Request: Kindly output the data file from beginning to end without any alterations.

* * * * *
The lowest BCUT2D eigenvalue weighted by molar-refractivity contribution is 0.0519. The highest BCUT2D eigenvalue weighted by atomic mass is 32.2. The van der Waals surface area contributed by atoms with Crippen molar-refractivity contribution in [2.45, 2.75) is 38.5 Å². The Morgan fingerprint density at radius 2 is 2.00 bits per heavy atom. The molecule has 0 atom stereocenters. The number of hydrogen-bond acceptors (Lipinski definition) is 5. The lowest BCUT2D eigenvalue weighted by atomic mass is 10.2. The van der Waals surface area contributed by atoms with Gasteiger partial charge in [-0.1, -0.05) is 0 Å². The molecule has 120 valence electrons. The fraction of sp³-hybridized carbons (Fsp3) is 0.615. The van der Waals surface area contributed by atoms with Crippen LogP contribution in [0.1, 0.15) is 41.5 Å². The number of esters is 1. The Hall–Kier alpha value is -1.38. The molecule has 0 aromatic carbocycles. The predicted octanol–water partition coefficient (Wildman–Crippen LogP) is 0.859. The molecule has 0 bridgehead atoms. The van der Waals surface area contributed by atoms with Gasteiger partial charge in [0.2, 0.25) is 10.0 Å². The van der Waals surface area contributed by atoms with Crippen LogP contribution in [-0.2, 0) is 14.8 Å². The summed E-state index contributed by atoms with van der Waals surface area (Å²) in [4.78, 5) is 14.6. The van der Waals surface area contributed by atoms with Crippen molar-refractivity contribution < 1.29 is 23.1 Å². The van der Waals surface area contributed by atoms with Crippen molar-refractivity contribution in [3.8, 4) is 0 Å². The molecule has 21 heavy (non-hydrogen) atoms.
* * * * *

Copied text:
The lowest BCUT2D eigenvalue weighted by molar-refractivity contribution is 0.0519. The highest BCUT2D eigenvalue weighted by atomic mass is 32.2. The van der Waals surface area contributed by atoms with Crippen molar-refractivity contribution in [2.45, 2.75) is 38.5 Å². The Morgan fingerprint density at radius 2 is 2.00 bits per heavy atom. The molecule has 0 atom stereocenters. The number of hydrogen-bond acceptors (Lipinski definition) is 5. The lowest BCUT2D eigenvalue weighted by atomic mass is 10.2. The van der Waals surface area contributed by atoms with Gasteiger partial charge in [-0.1, -0.05) is 0 Å². The molecule has 120 valence electrons. The fraction of sp³-hybridized carbons (Fsp3) is 0.615. The van der Waals surface area contributed by atoms with Crippen LogP contribution in [0.1, 0.15) is 41.5 Å². The number of esters is 1. The Hall–Kier alpha value is -1.38. The molecule has 0 aromatic carbocycles. The predicted octanol–water partition coefficient (Wildman–Crippen LogP) is 0.859. The molecule has 0 bridgehead atoms. The van der Waals surface area contributed by atoms with Gasteiger partial charge in [0.2, 0.25) is 10.0 Å². The van der Waals surface area contributed by atoms with Crippen LogP contribution in [-0.2, 0) is 14.8 Å². The summed E-state index contributed by atoms with van der Waals surface area (Å²) in [4.78, 5) is 14.6. The van der Waals surface area contributed by atoms with Crippen molar-refractivity contribution < 1.29 is 23.1 Å². The van der Waals surface area contributed by atoms with Crippen molar-refractivity contribution in [3.8, 4) is 0 Å². The molecule has 21 heavy (non-hydrogen) atoms.